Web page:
- 1. Trump mocks Kavanaugh accuser at Mississippi rally
- 2. New York Times: Trump made millions from 'dubious' tax schemes
- 3. McConnell says Kavanaugh vote coming as FBI wraps up interviews
- 4. Flake says he's 'troubled' by Kavanaugh's partisan tone
- 5. Four white supremacists arrested in connection with Charlottesville rally
- 6. Pentagon investigates suspected ricin-tainted mail
- 7. Iraqi lawmakers elect moderate Kurd to mostly ceremonial presidency
- 8. Scientists win chemistry Nobel for harnessing evolution to solve problems
- 9. DHS inspectors find violations at private immigration jail
- 10. WNBA president steps down to run Time's Up
1. Trump mocks Kavanaugh accuser at Mississippi rally
President Trump mocked Christine Blasey Ford's Senate testimony about her sexual assault allegation against Supreme Court nominee Brett Kavanaugh, attacking her memory and saying Ford's supporters have "shattered" Kavanaugh. "How did you get home? 'I don't remember,'" Trump said, mimicking questioners and Ford. "How did you get there? 'I don't remember.' Where is the place? 'I don't remember ... But I had one beer — that's the only thing I remember.'" Trump previously called Ford a "very credible witness." Ford has said she is "100 percent" certain Kavanaugh attacked her in an upstairs bedroom. A lawyer representing Ford, Michael Bromwich, called Trump's attack "vicious, vile, and soulless," and tweeted: "Is it any wonder that she was terrified to come forward, and that other sexual assault survivors are as well?"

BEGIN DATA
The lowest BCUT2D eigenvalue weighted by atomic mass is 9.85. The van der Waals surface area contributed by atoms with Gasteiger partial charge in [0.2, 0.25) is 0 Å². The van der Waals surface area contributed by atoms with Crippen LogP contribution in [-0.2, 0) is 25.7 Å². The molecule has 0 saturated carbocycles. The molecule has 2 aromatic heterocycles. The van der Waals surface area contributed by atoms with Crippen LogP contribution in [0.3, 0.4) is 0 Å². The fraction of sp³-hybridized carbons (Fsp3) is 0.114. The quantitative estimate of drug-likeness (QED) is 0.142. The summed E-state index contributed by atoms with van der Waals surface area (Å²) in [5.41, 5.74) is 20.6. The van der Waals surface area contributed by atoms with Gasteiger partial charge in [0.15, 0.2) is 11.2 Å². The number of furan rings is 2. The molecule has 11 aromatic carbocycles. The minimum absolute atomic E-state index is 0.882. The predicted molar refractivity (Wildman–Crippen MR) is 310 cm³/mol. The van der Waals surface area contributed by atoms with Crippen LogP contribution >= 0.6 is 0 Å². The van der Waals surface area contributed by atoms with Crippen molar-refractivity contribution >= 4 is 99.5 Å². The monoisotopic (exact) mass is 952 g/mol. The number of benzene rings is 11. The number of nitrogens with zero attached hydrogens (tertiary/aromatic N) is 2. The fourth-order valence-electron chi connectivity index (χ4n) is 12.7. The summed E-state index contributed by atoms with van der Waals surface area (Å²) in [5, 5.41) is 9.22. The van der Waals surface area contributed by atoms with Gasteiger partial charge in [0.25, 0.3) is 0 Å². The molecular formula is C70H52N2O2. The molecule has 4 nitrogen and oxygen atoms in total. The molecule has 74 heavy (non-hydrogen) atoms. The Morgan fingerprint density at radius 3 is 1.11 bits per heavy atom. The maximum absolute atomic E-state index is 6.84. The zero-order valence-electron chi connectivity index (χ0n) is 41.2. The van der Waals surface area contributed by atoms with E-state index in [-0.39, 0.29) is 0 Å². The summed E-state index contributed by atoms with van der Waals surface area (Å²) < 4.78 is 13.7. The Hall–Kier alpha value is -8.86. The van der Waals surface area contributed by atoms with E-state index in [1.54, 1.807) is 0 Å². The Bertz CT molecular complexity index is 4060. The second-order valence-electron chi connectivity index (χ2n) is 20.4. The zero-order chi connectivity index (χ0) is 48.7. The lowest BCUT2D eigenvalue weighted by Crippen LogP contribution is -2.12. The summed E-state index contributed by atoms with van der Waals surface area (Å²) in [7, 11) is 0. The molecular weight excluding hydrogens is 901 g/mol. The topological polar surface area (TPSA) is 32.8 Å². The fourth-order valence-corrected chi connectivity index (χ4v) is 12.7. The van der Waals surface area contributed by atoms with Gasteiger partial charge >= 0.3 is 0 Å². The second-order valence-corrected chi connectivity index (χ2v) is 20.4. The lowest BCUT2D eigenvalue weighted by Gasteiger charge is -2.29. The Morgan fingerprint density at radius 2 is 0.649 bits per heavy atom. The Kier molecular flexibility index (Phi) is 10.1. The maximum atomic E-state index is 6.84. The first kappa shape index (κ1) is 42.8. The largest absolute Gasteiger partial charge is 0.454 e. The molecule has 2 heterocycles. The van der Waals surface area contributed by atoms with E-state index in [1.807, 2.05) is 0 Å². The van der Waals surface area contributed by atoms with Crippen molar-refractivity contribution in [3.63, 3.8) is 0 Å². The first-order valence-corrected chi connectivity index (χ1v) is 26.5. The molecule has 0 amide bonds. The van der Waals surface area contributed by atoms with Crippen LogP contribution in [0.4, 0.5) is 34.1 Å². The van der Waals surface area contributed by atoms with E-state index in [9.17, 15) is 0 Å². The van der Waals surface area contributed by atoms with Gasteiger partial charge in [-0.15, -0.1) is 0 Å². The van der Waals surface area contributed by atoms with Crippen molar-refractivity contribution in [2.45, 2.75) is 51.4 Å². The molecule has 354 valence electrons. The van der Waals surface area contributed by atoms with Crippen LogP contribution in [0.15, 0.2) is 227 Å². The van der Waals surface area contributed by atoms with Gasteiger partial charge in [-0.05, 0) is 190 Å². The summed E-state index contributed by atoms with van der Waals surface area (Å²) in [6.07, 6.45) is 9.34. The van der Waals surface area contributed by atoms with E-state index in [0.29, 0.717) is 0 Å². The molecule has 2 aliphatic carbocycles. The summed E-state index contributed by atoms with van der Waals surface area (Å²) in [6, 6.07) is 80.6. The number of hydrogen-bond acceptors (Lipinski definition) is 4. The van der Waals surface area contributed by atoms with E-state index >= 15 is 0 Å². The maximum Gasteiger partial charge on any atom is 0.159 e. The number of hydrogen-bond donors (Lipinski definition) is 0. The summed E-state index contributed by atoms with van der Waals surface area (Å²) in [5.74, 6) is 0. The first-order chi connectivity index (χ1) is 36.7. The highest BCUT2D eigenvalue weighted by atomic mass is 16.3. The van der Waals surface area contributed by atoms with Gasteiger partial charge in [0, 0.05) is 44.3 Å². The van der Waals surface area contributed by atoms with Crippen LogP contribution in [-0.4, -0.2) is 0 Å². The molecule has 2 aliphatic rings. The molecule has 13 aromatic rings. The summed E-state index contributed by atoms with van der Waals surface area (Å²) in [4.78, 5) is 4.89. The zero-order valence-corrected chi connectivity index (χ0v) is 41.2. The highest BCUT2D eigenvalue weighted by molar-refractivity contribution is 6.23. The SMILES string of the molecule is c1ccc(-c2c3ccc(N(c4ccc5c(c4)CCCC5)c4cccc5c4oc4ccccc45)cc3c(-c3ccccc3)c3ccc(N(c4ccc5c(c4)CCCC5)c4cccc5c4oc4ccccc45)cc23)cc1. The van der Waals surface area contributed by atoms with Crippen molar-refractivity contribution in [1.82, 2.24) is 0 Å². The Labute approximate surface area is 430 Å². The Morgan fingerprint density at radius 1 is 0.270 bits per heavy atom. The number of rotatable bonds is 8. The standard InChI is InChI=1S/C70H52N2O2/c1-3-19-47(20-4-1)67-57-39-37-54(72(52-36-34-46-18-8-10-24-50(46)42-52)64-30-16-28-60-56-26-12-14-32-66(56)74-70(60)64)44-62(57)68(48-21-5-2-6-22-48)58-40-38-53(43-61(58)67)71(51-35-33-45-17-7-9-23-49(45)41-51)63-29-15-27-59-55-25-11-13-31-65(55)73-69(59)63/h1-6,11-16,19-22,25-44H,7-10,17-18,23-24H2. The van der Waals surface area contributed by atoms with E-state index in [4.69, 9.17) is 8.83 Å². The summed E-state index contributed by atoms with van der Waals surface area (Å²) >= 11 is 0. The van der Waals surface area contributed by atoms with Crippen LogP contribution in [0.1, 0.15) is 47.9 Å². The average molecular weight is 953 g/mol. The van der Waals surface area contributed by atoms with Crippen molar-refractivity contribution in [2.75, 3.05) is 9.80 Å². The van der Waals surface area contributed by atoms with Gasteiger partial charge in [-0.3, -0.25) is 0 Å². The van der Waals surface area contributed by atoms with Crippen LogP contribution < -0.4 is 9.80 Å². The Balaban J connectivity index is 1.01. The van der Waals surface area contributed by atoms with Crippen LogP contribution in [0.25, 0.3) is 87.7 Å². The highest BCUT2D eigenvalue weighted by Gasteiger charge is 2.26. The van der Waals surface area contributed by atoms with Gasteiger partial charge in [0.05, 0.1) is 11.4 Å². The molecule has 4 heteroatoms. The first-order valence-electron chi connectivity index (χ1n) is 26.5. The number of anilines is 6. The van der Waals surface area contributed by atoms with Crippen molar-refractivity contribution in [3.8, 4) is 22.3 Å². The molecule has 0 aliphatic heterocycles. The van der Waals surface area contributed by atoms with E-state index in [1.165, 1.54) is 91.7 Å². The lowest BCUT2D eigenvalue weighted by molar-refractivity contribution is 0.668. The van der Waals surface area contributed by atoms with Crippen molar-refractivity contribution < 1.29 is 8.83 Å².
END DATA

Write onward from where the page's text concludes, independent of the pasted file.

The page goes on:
2. New York Times: Trump made millions from 'dubious' tax schemes
President Trump used "dubious" and in some cases fraudulent tax schemes in the 1990s that significantly increased the fortune he got from his parents, The New York Times reported Tuesday, citing its own investigation. Trump said in his campaign that he was a self-made billionaire, but the Times reported that tax returns and financial records indicated that he received the equivalent of at least $413 million in 2018 dollars from his father's real estate empire. Trump and his siblings allegedly set up a sham corporation to evade taxes on millions in gifts from their parents, according to the Times. Trump declined to comment, but one of his lawyers, Charles Harder, said the Times' "allegations of fraud and tax evasion are 100 percent false." New York launched a state tax investigation after the report.